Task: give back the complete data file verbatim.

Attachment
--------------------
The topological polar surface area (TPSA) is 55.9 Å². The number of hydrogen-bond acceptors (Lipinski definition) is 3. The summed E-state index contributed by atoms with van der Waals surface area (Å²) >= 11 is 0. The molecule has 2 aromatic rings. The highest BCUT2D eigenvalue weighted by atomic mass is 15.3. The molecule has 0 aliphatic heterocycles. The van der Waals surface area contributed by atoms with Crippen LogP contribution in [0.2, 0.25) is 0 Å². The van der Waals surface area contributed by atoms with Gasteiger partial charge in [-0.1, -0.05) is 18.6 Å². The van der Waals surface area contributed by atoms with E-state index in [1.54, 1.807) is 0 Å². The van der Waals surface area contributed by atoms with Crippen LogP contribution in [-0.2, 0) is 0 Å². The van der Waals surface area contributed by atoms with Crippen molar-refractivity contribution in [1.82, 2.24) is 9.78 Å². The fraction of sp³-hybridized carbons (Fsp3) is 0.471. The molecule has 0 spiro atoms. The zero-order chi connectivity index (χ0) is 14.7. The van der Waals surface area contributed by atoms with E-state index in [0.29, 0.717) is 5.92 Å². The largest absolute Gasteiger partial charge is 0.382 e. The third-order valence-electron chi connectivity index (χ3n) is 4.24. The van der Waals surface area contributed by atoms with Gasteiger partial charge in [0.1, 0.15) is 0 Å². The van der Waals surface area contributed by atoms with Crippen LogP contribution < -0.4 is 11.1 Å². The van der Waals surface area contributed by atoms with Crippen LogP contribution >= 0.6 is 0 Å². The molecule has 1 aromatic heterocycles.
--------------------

The topological polar surface area (TPSA) is 55.9 Å². The number of hydrogen-bond acceptors (Lipinski definition) is 3. The summed E-state index contributed by atoms with van der Waals surface area (Å²) >= 11 is 0. The molecule has 2 aromatic rings. The highest BCUT2D eigenvalue weighted by atomic mass is 15.3. The molecule has 0 aliphatic heterocycles. The van der Waals surface area contributed by atoms with Crippen LogP contribution in [0.2, 0.25) is 0 Å². The van der Waals surface area contributed by atoms with Gasteiger partial charge in [-0.1, -0.05) is 18.6 Å². The van der Waals surface area contributed by atoms with E-state index in [1.54, 1.807) is 0 Å². The van der Waals surface area contributed by atoms with Crippen LogP contribution in [-0.2, 0) is 0 Å². The van der Waals surface area contributed by atoms with Crippen molar-refractivity contribution in [1.82, 2.24) is 9.78 Å². The fraction of sp³-hybridized carbons (Fsp3) is 0.471. The molecule has 0 spiro atoms. The zero-order chi connectivity index (χ0) is 14.7. The van der Waals surface area contributed by atoms with E-state index in [0.29, 0.717) is 5.92 Å². The largest absolute Gasteiger partial charge is 0.382 e. The third-order valence-electron chi connectivity index (χ3n) is 4.24. The van der Waals surface area contributed by atoms with Gasteiger partial charge in [0.1, 0.15) is 0 Å². The van der Waals surface area contributed by atoms with Crippen LogP contribution < -0.4 is 11.1 Å². The van der Waals surface area contributed by atoms with Crippen LogP contribution >= 0.6 is 0 Å². The molecule has 1 aromatic heterocycles.